Less of a lie and more a case of studied ignorance is the downplaying of the wetlands issue.  If a homeowner in East King County wanted to build in a wetland, they’d face legal issues.  It’s unseemly that Seattle Parks is blowing past this issue and apparently planning to do whatever it pleases in the wetlands, judging from the maps.

A “lie” of  omission in the whole affair involves the ultimate location of a parking lot.  From conversations, we now understand that Parks will put the parking where the dump area is currently, but this has been kept secret from the non-mountain-bike citizens interested in the process.

Let me repeat earlier posts to say that  my issue is not with the Mountain Bikers who have every right and reason to ask the Parks for this change-of-use.  And who have a great record of restoration in the southern portion of Cheasty, Cheasty Mountain View, which is not on the docket to be sliced up with trails.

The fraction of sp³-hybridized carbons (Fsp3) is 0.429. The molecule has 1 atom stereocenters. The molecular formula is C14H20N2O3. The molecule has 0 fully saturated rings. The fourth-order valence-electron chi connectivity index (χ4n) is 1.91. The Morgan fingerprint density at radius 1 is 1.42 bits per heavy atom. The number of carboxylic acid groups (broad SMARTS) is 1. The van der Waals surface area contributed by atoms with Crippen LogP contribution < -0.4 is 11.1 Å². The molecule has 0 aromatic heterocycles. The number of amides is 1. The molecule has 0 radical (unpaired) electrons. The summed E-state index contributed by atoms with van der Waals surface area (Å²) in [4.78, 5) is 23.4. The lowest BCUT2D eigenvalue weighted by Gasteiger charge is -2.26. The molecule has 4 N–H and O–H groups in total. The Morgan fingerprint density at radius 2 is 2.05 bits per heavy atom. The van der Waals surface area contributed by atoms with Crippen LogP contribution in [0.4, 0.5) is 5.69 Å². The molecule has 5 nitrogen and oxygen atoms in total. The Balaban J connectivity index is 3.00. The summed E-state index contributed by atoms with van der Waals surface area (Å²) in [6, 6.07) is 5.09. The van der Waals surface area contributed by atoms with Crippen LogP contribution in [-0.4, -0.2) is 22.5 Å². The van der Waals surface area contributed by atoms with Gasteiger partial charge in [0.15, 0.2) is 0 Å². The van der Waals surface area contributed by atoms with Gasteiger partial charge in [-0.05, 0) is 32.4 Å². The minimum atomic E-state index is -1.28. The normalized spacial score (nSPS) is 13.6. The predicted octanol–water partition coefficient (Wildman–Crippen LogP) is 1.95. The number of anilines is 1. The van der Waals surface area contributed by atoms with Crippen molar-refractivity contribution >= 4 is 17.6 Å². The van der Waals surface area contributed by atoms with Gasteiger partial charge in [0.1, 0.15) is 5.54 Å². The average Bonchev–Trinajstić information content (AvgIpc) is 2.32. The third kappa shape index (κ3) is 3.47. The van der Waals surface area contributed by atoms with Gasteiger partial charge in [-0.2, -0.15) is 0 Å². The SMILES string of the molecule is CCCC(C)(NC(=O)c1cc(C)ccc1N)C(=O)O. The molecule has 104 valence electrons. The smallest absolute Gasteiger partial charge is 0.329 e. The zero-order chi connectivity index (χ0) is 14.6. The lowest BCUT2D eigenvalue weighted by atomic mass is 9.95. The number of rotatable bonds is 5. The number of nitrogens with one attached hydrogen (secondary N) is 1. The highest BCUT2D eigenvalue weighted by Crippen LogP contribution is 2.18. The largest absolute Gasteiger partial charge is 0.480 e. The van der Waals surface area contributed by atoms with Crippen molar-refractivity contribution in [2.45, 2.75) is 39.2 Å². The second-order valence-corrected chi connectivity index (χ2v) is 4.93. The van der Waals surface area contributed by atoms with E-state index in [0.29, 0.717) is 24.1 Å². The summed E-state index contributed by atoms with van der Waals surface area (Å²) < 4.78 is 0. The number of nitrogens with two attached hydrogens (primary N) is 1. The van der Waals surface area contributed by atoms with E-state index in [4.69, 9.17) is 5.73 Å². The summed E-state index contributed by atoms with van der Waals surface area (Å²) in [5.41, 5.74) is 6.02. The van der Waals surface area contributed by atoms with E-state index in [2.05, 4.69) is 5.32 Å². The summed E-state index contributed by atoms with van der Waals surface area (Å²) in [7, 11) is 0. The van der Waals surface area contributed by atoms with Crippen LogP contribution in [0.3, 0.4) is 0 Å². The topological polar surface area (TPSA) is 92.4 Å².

looking west from the main wetland

 

 

This is the main wetland looking upstream from the excavations

This is the main wetland looking upstream from the excavations

This is the view from south side of the wetlands looking downstream

This is the view from south side of the wetlands looking downstream

This is the view from the same place looking across the wetland

This is the view from the same place looking across the wetland

 

 

 

 

There is a lot of Salmonberry in the wetland.

There is a lot of Salmonberry in the wetland.